The Shabbos Project
It got well over a million views on Facebook, let’s take a look at the making of this invitation to Jews on all continents to join the world’s Shabbat table for last week’s Shabbos Project.
Says Lawrence Horwitz, creative director at The Shabbos Project HQ in Joburg, South Africa, “It’s difficult to describe the magical experience of the Shabbos Project, the intrinsically holy, innate quality of it. The challenge is how do you record it, when you can’t record on Shabbat? We wondered, is there a way to share some aspect of it on a weekday? It’s the idea of setting aside time to sit together, not worrying, just being in the moment.”
Project manager Rosy Hollander adds, “a table is universal, it speaks to everyone. And food is so nurturing, tied into our earliest and warmest memories. We said let’s do tables in public places, with a bobba serving chicken soup and perogen, in Times Square, Trafalgar Square…” HQ is into thinking big.
Lawrence was set on Tel Aviv, “a microcosm of the Jewish world”, where you find a melting pot of countries and cultures. The location, Rothschild Boulevard, did not disappoint. A packed walkway that happened to be opposite Israel’s Shabbos Project HQ on Achad Ha’am, served up French, Italian, Argentinian, Dutch, American, English and Israeli Jews to sit down to good food and wine in three days of shooting.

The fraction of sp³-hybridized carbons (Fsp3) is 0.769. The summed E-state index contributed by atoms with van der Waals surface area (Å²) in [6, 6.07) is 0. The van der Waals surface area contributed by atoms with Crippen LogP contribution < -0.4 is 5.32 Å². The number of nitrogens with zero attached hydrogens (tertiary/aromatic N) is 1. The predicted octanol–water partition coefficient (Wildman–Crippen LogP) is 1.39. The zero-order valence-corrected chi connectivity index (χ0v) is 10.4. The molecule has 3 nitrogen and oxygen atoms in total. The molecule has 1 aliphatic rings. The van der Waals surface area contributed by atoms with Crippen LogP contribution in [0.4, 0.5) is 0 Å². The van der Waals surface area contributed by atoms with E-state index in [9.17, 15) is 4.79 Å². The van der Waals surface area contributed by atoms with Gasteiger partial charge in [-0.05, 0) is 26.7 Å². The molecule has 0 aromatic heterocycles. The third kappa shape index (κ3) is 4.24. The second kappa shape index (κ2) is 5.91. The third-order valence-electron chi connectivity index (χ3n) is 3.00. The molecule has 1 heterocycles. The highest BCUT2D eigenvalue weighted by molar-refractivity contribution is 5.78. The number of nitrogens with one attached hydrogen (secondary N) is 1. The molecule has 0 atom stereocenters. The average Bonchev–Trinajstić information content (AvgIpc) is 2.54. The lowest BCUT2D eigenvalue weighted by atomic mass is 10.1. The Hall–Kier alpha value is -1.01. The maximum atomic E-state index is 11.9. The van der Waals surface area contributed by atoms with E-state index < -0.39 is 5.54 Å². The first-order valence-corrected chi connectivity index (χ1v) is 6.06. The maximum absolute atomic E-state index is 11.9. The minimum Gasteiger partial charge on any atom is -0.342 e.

Says Lawrence, “We bought the table from Ikea, it took 10 of us to build it, and then we invited people to sit down together. People want to unite. It parallels the Shabbos Project.”
Around the table there were six cameramen, one videographer atop a crane, and producer/director Orr Koren hooked up to comms with the cameramen and waiters, making sure jugs of water weren’t blocking people’s faces.
Oh, and three kitchen staff, serving up a feast of crumbed chicken breasts, hummus, breads and mediterranean brinjals - all in a 40 degree chamsin heatwave. In fact, one camera man ended up on a drip suffering dehydration - he’d been drinking beer all day instead of water!
Orr fills in more details. “We had queues of people wanting to sit down at the table. We ended up with 56 hours of footage, of beautiful moments, laughter and heated debates and conversation that we had to turn into a three minute video.”
Enter Tetelo, video editor, whose 110 hours of editing, produced the 45 minutes that Orr needed to work his magic to tell the story that people love watching. The story of connection and conversation, of an island in time to remember what makes us human. The story of the Shabbos Project.